Stressing over all the things I haven’t done, all the things I should be doing – so much that a break isn’t relaxing, it’s procrastination, keeping my mind busy so I don’t think about the responsibility-monster hiding under the desk.
Is this productive? No. Does it actually hinder productivity? Yes.
An alternative strategy is strict discipline. Strapping yourself to the desk, blocking all distracting sites and not stopping for anything, not even when your fingers starts to bleed from your furious typing.
This is how I used to think – breaks are unproductive, so you should feel guilty every second you’re not working.
Does this sound more productive? No, not really. I mean, you get something done, but you don’t feel that good. It’s really exhausting, and impossible to keep up in the long run.
WHY YOU NEED TO TAKE A BREAK
Your mind is not a machine – you can’t just plug yourself in at the desk and then work at 100% capacity constantly.
For maximum productivity, we need to alternate between periods of highly focused work and resting or fun.
Let’s have a look at some research: A german study looked at how some of the best violinist practice, and found that their sessions never lasted more than 60-90 minutes at a time, with a total daily practice time at 4.5 hours.
NAPS DOESN’T MEAN YOUR LAZY
Another thing the violinists did, was take naps – 20 to 30 minutes every afternoon. And not because they didn’t get enough sleep at night, as they got an average of over 8 hours.
Naps aren’t for everyone (where do you get all that energy!) but it helps me after a long day with classes at uni. I am not ready to study and do homework. I need some food, and I need a nap before I feel refreshed and ready to work (or work out).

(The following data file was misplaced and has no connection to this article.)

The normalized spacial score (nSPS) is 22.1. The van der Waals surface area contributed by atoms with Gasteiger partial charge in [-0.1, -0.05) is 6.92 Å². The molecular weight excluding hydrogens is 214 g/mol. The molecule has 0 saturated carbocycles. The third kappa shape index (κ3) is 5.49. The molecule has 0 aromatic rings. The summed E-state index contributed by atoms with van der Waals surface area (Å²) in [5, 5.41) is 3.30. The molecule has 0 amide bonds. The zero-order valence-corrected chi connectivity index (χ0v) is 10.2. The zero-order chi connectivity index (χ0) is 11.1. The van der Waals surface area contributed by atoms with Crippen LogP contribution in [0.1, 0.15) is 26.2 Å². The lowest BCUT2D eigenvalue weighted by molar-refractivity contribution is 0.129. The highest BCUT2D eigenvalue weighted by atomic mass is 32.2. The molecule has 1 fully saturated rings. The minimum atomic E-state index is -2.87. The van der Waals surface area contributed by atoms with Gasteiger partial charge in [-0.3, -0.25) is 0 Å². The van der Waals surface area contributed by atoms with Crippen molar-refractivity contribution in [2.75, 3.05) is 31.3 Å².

But remember to set an alarm so a 20 minute nap doesn’t suddenly turn into 4 hours.
You might think 20 minutes is a short time, what if I can’t fall asleep? I don’t always manage to fall asleep. For me it helps to put on some relaxing music, and just allow my mind to wander, gently pushing thoughts about work and responsibilities away for a time – kind of like meditating.
While researching for this post, I also learned that even NASA pilots take 40 minute naps because it improves their reaction time. Seriously, who wouldn’t want to be like a NASA pilot?
TIME YOUR WORK TIME
Have a look at your to-do list. Decide what you want to do in the next 60-90 minutes – be realistic.
Look at the clock, or set a timer.
When the time is up, get up.
Walk around, refill your water bottle or coffee cup, go outside for some fresh air, stretch, chat with someone, watch a youtube video, check your social media (so you’re not tempted to do it while you are supposed to be productive).
Stay away from the bad cycle of being half productive, half procrastinating on twitter, and fully stressing about everything you have to do – it just make you feel tired, without getting as much done.
Give your mind a proper break, and after a little while, you’re ready to tackle the next 90 minute hurdle.
Reading this post was a pretty good start! Unless your work is to read my blog, in which case – when can I come in for an interview? Please hire me.
What do you do to be productive? Am I the only one who loves afternoon naptime?